Later, Murrow and Friendly developed asimilar weekly radio show. It was called “Hear It Now.” In the United States,the rise of television in the nineteen-fifties ended the period called theGolden Age of Radio Broadcasting. Most of the popular shows disappeared fromradio. More and more people started watching television. So Ed Murrow and hisboys moved to television. He joined with Fred Friendly to create the series“See It Now.” This show lasted from nineteen-fifty-one to nineteen-fifty-eight.The first “See It Now” showed the first television pictures broadcast from bothcoasts. It showed the Brooklyn Bridge in New York City and the Golden GateBridge in San Francisco, California.


In one program, “See It Now” examinedaccusations made by Senator Joseph McCarthy. He had accused governmentofficials of being supporters or members of the Communist Party. The programshowed that Senator McCarthy had no real evidence for the accusations. Somepeople say the program helped to end the senator’s hunt for Communists. Expertssay the program was important in the history of television. Other broadcasts on“See It Now” concerned important issues of race, war and government dishonesty.


Murrow also started another television showcalled “Person to Person.” He spoke with famous people in their homes. Oneprogram visited Eleanor Roosevelt, wife of former President Franklin D.Roosevelt. The show also visited actress Marilyn Monroe, actor Marlon Brandoand Senator John F. Kennedy. Ed Murrow also produced a number of specialinvestigative programs for CBS. One such program was called “Harvest of Shame.”It showed the hard lives and poor living conditions of farm workers who movefrom place to place.


Some people say this broadcast was sopowerful that it influenced American lawmakers to pass measures to protectthese migrant workers. Murrow’s reporting and choice of subjects often led todisputes with his supervisors at CBS. AfterJohn F.Kennedy was elected president, he asked the newsman to lead the UnitedStates Information Agency. Murrow served as the agency’s director fromnineteen-sixty-one to nineteen-sixty-four. Then, he retired from the job.


Murrow was sick with lung cancer. He hadsmoked cigarettes for much of his life. He died in nineteen-sixty-five at hisfarm in Pawling, New York. He was fifty-seven years old. By the time he died,Murrow had won all of the top awards given to reporters. He also receivedhonors from five colleges. President Lyndon Johnson gave him the Medal ofFreedom. That is the highest honor a president can give to an American citizen.Today, Edward R. Murrow is remembered for his influence on broadcasting and thequality of his reporting. Former CBS chairman William Paley once said Murrowwas a man made for his time and work. Paley called him a student, a thinkerand, at heart, a poet of mankind. As a result, he said, Murrow was a greatreporter.




1.complete 完成


Peter Mayle has just completed his first novel.


2.permit 允许


The guards permitted me to bring my camera and tape recorder.


3.seizure 夺取;占领


...the seizure of territory through force.


4.Adolf Hitler and his Nazi party had come to power in Germany.


come to power 当权;执政


Revolutionaries who come to power by force of arms usually have great crimes in their background.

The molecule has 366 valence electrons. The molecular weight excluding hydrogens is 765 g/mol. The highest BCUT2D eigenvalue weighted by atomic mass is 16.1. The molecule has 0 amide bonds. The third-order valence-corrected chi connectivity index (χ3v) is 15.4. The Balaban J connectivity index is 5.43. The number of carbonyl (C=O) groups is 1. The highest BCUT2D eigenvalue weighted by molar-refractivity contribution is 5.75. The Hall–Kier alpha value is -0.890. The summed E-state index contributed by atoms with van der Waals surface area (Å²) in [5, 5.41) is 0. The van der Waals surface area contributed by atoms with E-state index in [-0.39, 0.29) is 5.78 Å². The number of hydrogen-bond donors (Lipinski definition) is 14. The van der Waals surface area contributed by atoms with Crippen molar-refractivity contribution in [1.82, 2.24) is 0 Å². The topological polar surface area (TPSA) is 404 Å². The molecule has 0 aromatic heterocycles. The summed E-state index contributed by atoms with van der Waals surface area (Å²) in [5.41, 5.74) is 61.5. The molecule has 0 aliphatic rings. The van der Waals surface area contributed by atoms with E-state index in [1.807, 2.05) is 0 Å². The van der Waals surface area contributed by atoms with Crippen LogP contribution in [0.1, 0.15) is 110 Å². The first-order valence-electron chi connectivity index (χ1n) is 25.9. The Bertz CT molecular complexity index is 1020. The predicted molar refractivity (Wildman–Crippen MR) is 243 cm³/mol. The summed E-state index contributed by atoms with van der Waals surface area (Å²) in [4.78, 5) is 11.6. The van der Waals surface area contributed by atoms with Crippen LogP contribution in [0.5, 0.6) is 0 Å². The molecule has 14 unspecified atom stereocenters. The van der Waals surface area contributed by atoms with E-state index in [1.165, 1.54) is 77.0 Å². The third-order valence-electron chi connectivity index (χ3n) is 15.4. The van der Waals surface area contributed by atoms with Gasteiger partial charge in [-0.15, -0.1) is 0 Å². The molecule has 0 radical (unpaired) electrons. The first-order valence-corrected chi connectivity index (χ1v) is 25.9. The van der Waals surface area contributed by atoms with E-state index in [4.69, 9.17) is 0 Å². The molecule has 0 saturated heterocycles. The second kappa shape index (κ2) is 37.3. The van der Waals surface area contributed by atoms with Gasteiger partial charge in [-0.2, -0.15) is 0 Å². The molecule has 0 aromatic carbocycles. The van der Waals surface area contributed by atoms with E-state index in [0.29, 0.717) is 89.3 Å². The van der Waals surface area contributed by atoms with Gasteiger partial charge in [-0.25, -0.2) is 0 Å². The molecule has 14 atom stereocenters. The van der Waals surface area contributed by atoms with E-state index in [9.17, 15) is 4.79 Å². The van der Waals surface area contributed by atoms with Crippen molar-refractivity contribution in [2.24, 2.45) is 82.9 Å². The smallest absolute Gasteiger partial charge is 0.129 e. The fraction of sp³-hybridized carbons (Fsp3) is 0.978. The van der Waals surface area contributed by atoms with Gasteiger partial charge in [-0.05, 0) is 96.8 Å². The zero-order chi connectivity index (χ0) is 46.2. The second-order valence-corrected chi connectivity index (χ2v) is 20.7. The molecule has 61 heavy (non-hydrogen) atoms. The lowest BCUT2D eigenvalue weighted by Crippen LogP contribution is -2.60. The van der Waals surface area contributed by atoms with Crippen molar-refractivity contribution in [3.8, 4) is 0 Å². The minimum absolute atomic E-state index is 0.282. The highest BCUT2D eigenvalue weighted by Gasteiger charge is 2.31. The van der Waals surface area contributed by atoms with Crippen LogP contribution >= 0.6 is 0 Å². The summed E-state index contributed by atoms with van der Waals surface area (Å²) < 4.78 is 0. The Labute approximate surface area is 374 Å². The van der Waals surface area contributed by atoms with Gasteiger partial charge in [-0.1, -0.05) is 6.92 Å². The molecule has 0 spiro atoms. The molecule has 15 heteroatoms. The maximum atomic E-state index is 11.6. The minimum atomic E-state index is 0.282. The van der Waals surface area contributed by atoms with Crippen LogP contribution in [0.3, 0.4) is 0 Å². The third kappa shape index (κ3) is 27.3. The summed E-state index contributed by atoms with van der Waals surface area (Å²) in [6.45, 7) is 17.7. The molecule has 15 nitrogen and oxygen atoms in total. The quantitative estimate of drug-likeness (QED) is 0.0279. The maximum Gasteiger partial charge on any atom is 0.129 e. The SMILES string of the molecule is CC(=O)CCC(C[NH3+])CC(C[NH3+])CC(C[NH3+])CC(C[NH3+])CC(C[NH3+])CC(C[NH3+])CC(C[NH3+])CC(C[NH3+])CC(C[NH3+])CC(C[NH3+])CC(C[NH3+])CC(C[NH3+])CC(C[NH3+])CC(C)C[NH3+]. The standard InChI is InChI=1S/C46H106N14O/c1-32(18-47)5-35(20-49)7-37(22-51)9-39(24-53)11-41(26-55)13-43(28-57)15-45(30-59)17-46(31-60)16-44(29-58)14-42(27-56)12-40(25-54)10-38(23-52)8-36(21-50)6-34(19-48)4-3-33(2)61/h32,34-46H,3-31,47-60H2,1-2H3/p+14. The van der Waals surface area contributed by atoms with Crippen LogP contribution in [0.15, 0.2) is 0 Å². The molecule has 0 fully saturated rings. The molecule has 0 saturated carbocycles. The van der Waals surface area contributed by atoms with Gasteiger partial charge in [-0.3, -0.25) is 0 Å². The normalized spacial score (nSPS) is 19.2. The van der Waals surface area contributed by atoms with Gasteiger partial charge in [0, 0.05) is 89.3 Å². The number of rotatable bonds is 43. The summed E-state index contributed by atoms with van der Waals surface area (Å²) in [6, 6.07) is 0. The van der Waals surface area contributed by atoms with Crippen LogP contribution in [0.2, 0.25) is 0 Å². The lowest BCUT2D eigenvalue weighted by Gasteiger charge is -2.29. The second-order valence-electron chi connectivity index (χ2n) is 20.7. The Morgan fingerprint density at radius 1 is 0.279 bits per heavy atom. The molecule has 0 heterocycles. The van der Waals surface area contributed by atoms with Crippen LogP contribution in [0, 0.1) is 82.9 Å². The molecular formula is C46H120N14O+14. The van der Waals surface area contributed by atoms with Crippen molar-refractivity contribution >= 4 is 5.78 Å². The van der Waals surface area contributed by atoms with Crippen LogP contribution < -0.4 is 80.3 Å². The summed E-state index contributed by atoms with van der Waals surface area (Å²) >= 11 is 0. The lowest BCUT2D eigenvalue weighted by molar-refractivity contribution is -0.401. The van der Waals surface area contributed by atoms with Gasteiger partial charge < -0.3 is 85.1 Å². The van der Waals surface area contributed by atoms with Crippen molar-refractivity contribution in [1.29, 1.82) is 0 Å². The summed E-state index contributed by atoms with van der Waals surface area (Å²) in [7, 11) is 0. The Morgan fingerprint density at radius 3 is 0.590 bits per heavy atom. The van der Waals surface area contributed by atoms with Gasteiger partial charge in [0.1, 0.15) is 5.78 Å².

5.Her mother, Gladys Baker, suffered from mental problems.


suffer from 因…而受罚(苦, 损); 因...而更糟; 受...之苦


Sometimes I still suffer from these weaknesses.


6.They had learned to work quickly and clearly, much-needed qualities in radio.


much-needed 急需的;大量需要的


A much-needed enhancement is the ability to limit the scope of category types to individual test plans.



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战后,当他回到美国时,他变得出名@UrvQ)7QvGo.N(1+a。 他在欧洲的工作确保了他在新闻报道历史上的一席之地E]&68(VkhVa。1946年,他被任命为CBS新闻部副主席~R.fPEnOr5OiX5%aB。但是第二年他就辞职并返回广播节目LExIOg~o0SU]+bS;Kb4(。默罗和一位制作人—弗雷德·W·弗兰德利记录了一系列记录专辑Jh-D)%Lg6ek。这个系列被称为《I Can Hear It Now》)(*FJ0R=nh6G5TUVc;。这些节目通过演讲和新闻广播呈现出历史事件cs3NoUb9x5pXsr(5

之后,默罗和弗兰德利制作了一个类似的每周广播新闻—《Hear It Now》DrJInEp%.rC。在美国,1950年代的电视发展终结了无线广播的黄金时代~44Q4(1C^JrM)!&b)。多数热门节目从广播中消失FSZzoqZG-j_|PSwjL。越来越多的人开始看电视,所以默罗和他的团队来到了电视行业8M~vofaATkY_v;X#。他和弗兰德利合作开创《See It Now》系列d^SSJsYgOd6xY&x。这和节目于1951年开播,直到1958年]bD6BEd8kkCSGv。第一期《See It Now》首次展示了两岸的电视画面o7Y5-eb%SfWe55Ibbf。节目中展示了纽约城的布鲁克林大桥以及加利福利亚旧金山的金门大桥h,5MG81*Sw。在一期节目中,节目调查了约瑟夫·雷芒德·麦卡锡议员所提出的指控oqaFm|tf5BErKuD。他控告政府官员是 共产党支持者或成员On6Xc8@|Z@7KQvhnD~uK。节目中展现出麦卡锡议员并没有真正的证据[SX1jnCU4ZHa_k。一些人表示这个节目帮助结束了议员对共产党员的搜寻NQdyA@[!xIPQ6_%。专家表示该节目是电视历史上的重要栏目NvAf4i7^SN&。其他《See It Now》的节目注重种族、战争和政府欺诈的重要问题oMekrzU,p(U

默罗还开始了另一档电视节目《Person to Person》M64Hs9P=d3kk。节目中,他在名人的家中和他们交谈4lv~HOoEBXM]3%。一期节目拜访了埃莉诺·罗斯福—前总统富兰克林·德拉诺·罗斯福的妻子a)cmm|%g@jzu=zE。节目还采访了女演员玛丽莲·梦露,男演员马龙·白兰度以及参议员约翰·肯尼迪u%T+_p)3kch)D7=;)kl。爱德华·默罗还为了CBS制作了一些特别调查栏目ifci,XiWFjG。其中一个是《Harvest of Shame》KhI1UAnDm(sg,。节目展现了流离辗转的农场工人们的艰苦生活和恶劣工作条件t)P+EW&%ixXF。一些人表示这个节目强烈影响了美国立法者通过保护移民工人办法=18J3PBG,qGA0v。默罗的报道和主题的选择常常引发他和CBS主管们的争论jE_dk*RtR!c]4

约翰·肯尼迪当选总统后,他让这位新闻记者领导美国新闻署_7%]qW~]xmO=V7(TOTw。 1961年至1964年,默罗担任该新闻署主任,然后便退休了zMX^uJ.^+IM,Qz。默罗患有肺癌b|^g,]-p^v!=h8%ZF。他大半辈子都在抽烟l#4s5faD)XAb9J。1965年,他在位于纽约波灵的农庄里去世5f%QjiAmIi。享年57岁2c.R|m;u1q+m@]5ff%fJ。直到他死时,默罗已获得了授予记者的所有最高奖项BODHZEn@60jVl5%^jE。他还收到了来自五所大学的荣誉EdZXR&nTBgm9。林登·约翰逊总统授予了他自由勋章O_,L[MFMAd#。这是总统授予美国公民的最高荣誉4vw_7WhM-Rx。如今,爱德华·默罗因其对广播行业的影响和其新闻报道的质量而被人牢记Q!~~1D52U=,.l。前CBS主席威廉·佩利曾表示默罗是为时间和工作而生dX(9WBm*=&kC(P%oNnp。佩利称他是一名学生、一个思考者;在内心里,他是一名人类的诗人+_9FQ@zM7lSu~,bV_0。因此,他说默罗是一个伟大的记者_y|[TXld).UFNJ|EGHYq



  • describevt. 描述,画(尤指几何图形),说成
  • directorn. 董事,经理,主管,指导者,导演
  • experiencedadj. 有经验的
  • conferencen. 会议,会谈,讨论会,协商会
  • settledadj. 固定的;稳定的 v. 解决;定居(settle
  • representativeadj. 代表性的,代议制的,典型的 n. 代表,众议员
  • establishedadj. 已被确认的,确定的,建立的,制定的 动词est
  • medaln. 奖章,勋章,纪念章 vi. 获得奖章
  • commentaryn. 实况报道,现场解说,评论,注释,批评
  • qualityn. 品质,特质,才能 adj. 高品质的